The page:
“Make money online blogging.” These must be among the most searched keywords in Google, but most people when they look to make money by blogging are asking themselves: “How can I monetize my blog?” The answers to that question are usually ideas like adding Adsense ads, building affiliate product income from recommendations made on the blog, allowing advertising space on the blog, adding text links in return for payment, or charging other writers for guest blog posting on your blog, and so on.
Bloggers are indeed among the most concerned people with Content Marketing Monetization … and a lot of hopes of making money by the millions with an online business start with blogging. But the problem hits you in the face soon enough, that you can go by for years receiving none of the acclaim or money you thought you could get. Notice how ideas like “monetizing your blog” abound across the Internet, where bloggers are simply advised to aim to build a blog around their “passion” or “researched niche”, even if their expertise in the subject is shallow. They then create zillions of blog posts around arduously-picked “longtail keywords” … and all this work just to be satisfied with paltry earnings from small sponsorship or commission sources? Is this what blogging should be about, a daily grind for scraping a few survival pennies? This begs the question: should you be looking to monetize your blog, or should you be looking to monetize your mind?
Monetizing your mind vs monetizing your blog … the massive difference
Bloggers, however sincere, disciplined, or persistent – can hardly expect to make big money off their blogs by simply aiming for small income derived from monetizing their sites and blogs. Even that income sometimes drips in only when you have built sufficient traffic to your blog, and can sustain that traffic for a few months, to be able to show an advertiser or affiliate product owner your “track record”.
It’s not a problem with either blogging per se or even your blogging. It’s a problem of business perspective. If you look to “monetize your blog”, the end of the rainbow has just a pot of pennies. If on the other hand, you aim to “monetize your mind”, using blogging as just the instrument, then the pot at the end of the rainbow has nothing but nuggets of gold – and what’s more, it’s a bottomless pot!
When you start your content marketing with “blogging” as your primary content format, ask yourself this one question: Should you not try to monetize your “incalculable assets” such as your professional expertise, your ideas and thoughts of quality, your uniqueness and perspectives, your caliber of understanding and analysis of your area of specialization? Or will you just aim to be paid for your hours of slog? It’s your choice! And you do have a choice to make!
If you have a professional background – any professional background – you should absolutely cash in on it. Every kind of knowledge is in demand in an information economy that is only growing larger and larger by the day. If you don’t yet have some professional background, your first task is to chew and digest serious substantial knowledge in some area of aptitude in which you can become an “authority of depth” … and you need to devour this knowledge with the hunger of the starved!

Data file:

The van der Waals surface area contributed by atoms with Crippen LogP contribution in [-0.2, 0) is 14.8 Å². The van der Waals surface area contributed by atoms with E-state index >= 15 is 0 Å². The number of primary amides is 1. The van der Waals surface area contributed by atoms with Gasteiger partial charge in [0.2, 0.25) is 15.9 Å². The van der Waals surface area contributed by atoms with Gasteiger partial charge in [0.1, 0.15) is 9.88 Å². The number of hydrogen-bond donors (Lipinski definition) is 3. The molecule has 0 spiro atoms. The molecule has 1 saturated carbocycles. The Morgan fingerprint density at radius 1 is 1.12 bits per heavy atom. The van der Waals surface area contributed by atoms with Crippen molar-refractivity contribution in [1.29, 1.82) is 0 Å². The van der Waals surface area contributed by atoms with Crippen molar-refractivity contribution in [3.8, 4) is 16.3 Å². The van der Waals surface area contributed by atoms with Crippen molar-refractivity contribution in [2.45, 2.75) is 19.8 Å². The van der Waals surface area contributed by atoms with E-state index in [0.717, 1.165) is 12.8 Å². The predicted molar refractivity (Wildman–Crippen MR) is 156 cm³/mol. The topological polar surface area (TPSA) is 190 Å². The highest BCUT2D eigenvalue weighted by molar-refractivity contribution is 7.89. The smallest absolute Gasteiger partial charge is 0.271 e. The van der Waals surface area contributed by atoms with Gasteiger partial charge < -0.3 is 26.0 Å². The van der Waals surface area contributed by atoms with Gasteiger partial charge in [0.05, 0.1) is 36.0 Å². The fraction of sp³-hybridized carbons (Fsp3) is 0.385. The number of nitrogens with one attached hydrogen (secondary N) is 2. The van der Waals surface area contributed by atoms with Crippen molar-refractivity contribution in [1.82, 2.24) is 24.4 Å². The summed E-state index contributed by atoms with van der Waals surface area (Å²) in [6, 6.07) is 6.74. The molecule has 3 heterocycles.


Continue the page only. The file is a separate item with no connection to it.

If you are just looking to monetize your blog, research from the 2015 Women’s Blogging Industry and Business Annual Report quoted by Nancy Colllamer suggests that:
Very few bloggers earn much. In fact only 11% of bloggers earn more than $30,000, 68% earn less than $5,000, and 57% make less than $2,500.
I’m surprised that even these numbers are true, for I know of very few bloggers who can keep their blogs running for more than six months. Contrast this with those who aim to monetize their minds. Research again suggests that there is a whole new bandwagon of bloggers who earn in six and seven figures. Who are these people?
The 3-step way to monetize your mind … power-blogging to authority to influence
To make seriously big money from blogging, by monetizing your mind, there are three steps involved.
The first step involves becoming a “power-blogger”. You consistently and daily add high value content to your blog, with your eyes sharply focused on a clearly demarcated target audience, and you steadily build your network of contacts, your visibility, and your reach. You build in yourself the disciplines, skills and rigor needed to become a relentless blogger, with a great deal of stamina. You blog for the long haul and not the short term. You master the art and science of blogging so you can keep expanding your width and depth, day after day, without flaking!
The second step involves becoming an “authority-power-blogger”. You use your blog as a platform to build on your brand power, which in turn leads to a greater likelihood of people buying your products and services at higher prices. Through authority-blogging you open up newer business opportunities for yourself from high quarters, and build your power-community in which your big contacts are willing to pay higher and higher fees for your time and knowledge. A number of authority-power-bloggers go on to become high-powered consultants, attract high-paying speaking gigs, get to sell expensive courses online, create apex institutes, and sign heavy book deals.
The third step involves becoming an “authority-influencer-power-blogger”. This leads to even bigger money, because it’s among fastest-growing trends on the Internet.